At a Lower East Side apartment building run by the Metropolitan Council on Jewish Poverty, three families from the Upper East Side spent a few hours putting together and passing out Passover food packages one day last week.
The volunteers, parents and kids had not met previously.
Members of Central Synagogue (Reform), Congregation Kehilath Jeshurun (Orthodox) and Park Avenue Synagogue (Conservative), they were part of a Synagogue Coalition pilot project designed by Met Council to raise money and education about Jewish poverty on an interdenominational basis.
The initiative, the work of the agency’s CEO, David Greenfield, and chief development officer, Reuben Romirowsky, has raised more than $50,000 from the three synagogues for earmarked supermarket American Express cards to be distributed for Passover needs, encouraged educational programs in the three participating congregations and their religious schools, and recruited hundreds of volunteers to collaborate in Met Council activities in the month since Purim.
Met Council chose “high-profile synagogues of Manhattan” to help illustrate the point that Jewish poverty knows no geographic or denominational boundaries, said Greenfield.
According to the agency’s statistics, more than 500,000 Jews in New York City live in poverty, a situation that is exacerbated at Passover when the normally expensive price of kosher food rises by about 20 percent.
“Feeding people is not political, it is nonpartisan.”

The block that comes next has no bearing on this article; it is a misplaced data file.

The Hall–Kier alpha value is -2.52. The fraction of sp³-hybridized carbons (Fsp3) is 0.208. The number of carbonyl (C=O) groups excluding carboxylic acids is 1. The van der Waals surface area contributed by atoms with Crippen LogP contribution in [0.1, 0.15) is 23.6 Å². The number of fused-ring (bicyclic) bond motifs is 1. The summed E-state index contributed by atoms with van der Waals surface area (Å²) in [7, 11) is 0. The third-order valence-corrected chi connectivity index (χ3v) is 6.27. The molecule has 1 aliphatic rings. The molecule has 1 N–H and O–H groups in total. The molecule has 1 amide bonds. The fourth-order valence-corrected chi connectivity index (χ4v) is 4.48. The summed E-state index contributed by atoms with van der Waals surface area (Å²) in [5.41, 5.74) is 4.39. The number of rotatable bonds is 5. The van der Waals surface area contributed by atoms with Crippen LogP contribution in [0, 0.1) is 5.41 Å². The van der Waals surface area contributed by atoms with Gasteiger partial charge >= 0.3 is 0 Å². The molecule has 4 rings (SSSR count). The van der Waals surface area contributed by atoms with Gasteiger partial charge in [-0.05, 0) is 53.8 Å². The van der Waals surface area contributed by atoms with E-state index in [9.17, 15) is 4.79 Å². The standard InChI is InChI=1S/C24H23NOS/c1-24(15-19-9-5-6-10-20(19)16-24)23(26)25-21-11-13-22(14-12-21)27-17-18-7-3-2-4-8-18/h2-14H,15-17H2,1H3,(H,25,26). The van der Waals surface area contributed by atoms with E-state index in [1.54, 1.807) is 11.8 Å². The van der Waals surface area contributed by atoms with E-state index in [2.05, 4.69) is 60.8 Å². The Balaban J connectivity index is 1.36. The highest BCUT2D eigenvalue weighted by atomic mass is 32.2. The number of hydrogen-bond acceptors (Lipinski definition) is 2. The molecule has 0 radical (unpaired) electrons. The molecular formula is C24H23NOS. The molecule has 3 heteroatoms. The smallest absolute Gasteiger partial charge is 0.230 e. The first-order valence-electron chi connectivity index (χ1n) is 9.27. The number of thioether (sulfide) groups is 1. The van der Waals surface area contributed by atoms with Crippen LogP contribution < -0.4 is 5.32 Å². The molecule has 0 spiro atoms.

“Feeding people is not political, it is nonpartisan,” Greenfield said, calling the project’s interdenominational nature reflective of the holiday’s theme of a disparate people uniting. “We serve everyone … as long as they are interested in observing Passover.”
“Each of these shuls has a ‘pantry culture’” of people who give their time at programs for the homeless and indigent, Romirowsky said. “It’s an organic culture to tap into.”
The agency will distribute more than 1,000 tons of kosher-for-Passover food in the Greater New York area this year, at 120 sites.
The participants in the Synagogue Coalition learned that poor Jews live just blocks away as well as miles away from their affluent neighborhood, Romirowsky said. “Not everyone in Manhattan believes there is poverty in Manhattan.”
Some recipients, said Greenfield, were “pleased and surprised” to see people who obviously have roots in different parts of the Jewish community working together.
The families who volunteered at the Lower East Side apartment building last week exchanged email addresses at the end of their stint, and the youngsters discussed predictable topics like sports and music, he said — they all plan to discuss their experiences at their seders this weekend. “It’s important that they tell this story.”
“KJ and the KJ rabbis have developed a wonderful relationship with Central Synagogue and Park Avenue Synagogue and their clergy,” Rabbi Elie Weinstock of Kehilath Jeshurun said in an email. “It makes sense for us to collaborate where we can for the common good.”
“We look forward to a continued partnership and having our students participate in this effort as well,” said Rabbi Angela Buchdahl of Central Synagogue.
Calling this year’s interdenominational project “a tremendous success,” Greenfield said Met Council plans to expand it in 2019 to other congregations, to other Jewish institutions like JCCs, and to areas outside of Manhattan.
Next year in Brooklyn and Queens and the Bronx and …